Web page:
Advice on manners and morals.
Jan. 9 1999 3:30 AM

(Continued from Page 2)

--John Douceur, Bellevue, Wash.

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Dear John,

Prudie is not anti-semantic. Au contraire, she is so devoted to language, as it appears are you, that it pains her to hear empty phrases bruited about. However, your point is taken that well-meaning pleasantries should be accepted for what they are, and Prudie's New Year's resolution is to chill when it comes to banalities. How's that?

--Prudie, resolutely

Dear Prudie,

As for "Have a nice day," it has the same ring of sincerity as the robot-voiced "Your call is important to us, please continue to hold."

Approaching an acquaintance I haven't seen in a while I often say, "Nice to see you" (which is true). The reply, "Nice to see you, too," can be completed quickly, sparing each of us the awkward head-swiveling to which "How are you?" "Fine ... how are you?" often leads.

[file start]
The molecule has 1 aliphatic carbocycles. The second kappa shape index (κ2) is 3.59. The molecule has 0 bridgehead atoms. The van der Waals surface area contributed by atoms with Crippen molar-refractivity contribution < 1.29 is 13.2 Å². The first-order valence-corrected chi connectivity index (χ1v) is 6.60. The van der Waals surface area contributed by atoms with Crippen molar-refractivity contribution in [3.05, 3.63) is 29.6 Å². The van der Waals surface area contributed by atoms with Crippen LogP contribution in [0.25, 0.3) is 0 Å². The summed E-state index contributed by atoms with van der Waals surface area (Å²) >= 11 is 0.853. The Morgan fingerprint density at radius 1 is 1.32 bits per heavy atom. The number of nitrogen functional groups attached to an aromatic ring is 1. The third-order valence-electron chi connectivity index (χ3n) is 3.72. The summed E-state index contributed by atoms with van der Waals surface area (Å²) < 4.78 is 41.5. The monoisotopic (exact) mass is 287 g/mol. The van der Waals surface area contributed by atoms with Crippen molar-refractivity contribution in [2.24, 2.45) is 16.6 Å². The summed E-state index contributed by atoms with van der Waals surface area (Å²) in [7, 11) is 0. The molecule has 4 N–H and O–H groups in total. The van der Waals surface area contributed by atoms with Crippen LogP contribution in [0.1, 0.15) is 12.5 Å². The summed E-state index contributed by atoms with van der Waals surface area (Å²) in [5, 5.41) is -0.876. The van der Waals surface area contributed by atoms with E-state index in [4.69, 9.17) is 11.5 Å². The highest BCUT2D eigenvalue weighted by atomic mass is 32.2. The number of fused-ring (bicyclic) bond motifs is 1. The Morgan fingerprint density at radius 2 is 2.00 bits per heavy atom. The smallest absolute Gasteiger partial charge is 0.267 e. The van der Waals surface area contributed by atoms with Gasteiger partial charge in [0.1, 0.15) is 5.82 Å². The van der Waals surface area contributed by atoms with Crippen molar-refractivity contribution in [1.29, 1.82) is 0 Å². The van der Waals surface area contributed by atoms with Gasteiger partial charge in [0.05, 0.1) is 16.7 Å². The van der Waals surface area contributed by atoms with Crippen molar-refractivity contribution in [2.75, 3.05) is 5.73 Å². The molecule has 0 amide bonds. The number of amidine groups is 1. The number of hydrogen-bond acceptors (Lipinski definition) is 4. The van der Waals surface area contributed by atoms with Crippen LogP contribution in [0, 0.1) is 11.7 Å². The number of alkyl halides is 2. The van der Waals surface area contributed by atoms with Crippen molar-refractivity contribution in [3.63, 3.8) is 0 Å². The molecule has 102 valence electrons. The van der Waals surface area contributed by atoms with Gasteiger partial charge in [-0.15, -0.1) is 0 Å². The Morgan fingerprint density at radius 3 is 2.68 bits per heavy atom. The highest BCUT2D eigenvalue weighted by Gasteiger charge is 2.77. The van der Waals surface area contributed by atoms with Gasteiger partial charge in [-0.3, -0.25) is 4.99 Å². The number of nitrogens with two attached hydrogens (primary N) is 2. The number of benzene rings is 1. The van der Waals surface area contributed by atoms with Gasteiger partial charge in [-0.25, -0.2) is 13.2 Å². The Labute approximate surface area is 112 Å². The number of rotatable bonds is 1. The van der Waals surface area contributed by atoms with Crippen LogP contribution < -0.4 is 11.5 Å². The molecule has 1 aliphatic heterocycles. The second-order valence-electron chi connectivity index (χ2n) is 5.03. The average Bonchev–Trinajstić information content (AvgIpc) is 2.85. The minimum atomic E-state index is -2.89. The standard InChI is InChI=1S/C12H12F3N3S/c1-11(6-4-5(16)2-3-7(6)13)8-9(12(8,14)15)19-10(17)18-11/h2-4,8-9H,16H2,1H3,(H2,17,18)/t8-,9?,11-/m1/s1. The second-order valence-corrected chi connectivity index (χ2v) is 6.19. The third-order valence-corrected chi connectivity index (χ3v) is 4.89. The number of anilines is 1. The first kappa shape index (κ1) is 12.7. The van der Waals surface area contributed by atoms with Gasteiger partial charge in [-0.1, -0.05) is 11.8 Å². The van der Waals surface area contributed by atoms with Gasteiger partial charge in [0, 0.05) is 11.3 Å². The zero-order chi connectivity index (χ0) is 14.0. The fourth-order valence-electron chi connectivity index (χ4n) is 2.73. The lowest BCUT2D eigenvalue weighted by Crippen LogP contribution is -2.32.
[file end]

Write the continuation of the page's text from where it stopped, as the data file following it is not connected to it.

Yours,

--Calculating in California

Dear Cal,

Do you know what Prudie is thinking? Prudie is thinking your idea is stellar. Let's both make an effort to say this in '99 and see if we can make any headway with the "Have-a-nice-day" and "How-are-you?" crowd.